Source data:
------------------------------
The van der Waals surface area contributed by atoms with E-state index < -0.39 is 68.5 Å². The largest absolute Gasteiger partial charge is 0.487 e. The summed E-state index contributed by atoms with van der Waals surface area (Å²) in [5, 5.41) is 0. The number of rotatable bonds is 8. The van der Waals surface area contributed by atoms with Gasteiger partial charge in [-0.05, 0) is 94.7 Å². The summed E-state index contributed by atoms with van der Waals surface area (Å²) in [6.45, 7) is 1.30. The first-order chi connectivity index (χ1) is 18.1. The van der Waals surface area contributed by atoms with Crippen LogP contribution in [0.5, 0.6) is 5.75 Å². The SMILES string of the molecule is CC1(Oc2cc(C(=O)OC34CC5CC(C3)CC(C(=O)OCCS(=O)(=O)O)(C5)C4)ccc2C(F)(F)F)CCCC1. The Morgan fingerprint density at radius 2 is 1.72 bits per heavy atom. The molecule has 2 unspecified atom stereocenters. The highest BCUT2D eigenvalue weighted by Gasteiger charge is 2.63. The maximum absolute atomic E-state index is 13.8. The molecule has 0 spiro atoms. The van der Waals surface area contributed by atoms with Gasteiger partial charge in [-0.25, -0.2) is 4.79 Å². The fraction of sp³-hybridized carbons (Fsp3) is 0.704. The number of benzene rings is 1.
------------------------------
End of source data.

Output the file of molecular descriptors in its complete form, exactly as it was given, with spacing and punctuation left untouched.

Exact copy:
The van der Waals surface area contributed by atoms with E-state index < -0.39 is 68.5 Å². The largest absolute Gasteiger partial charge is 0.487 e. The summed E-state index contributed by atoms with van der Waals surface area (Å²) in [5, 5.41) is 0. The number of rotatable bonds is 8. The van der Waals surface area contributed by atoms with Gasteiger partial charge in [-0.05, 0) is 94.7 Å². The summed E-state index contributed by atoms with van der Waals surface area (Å²) in [6.45, 7) is 1.30. The first-order chi connectivity index (χ1) is 18.1. The van der Waals surface area contributed by atoms with Crippen LogP contribution in [0.5, 0.6) is 5.75 Å². The SMILES string of the molecule is CC1(Oc2cc(C(=O)OC34CC5CC(C3)CC(C(=O)OCCS(=O)(=O)O)(C5)C4)ccc2C(F)(F)F)CCCC1. The Morgan fingerprint density at radius 2 is 1.72 bits per heavy atom. The molecule has 2 unspecified atom stereocenters. The highest BCUT2D eigenvalue weighted by Gasteiger charge is 2.63. The maximum absolute atomic E-state index is 13.8. The molecule has 0 spiro atoms. The van der Waals surface area contributed by atoms with Gasteiger partial charge in [-0.25, -0.2) is 4.79 Å². The fraction of sp³-hybridized carbons (Fsp3) is 0.704. The number of benzene rings is 1.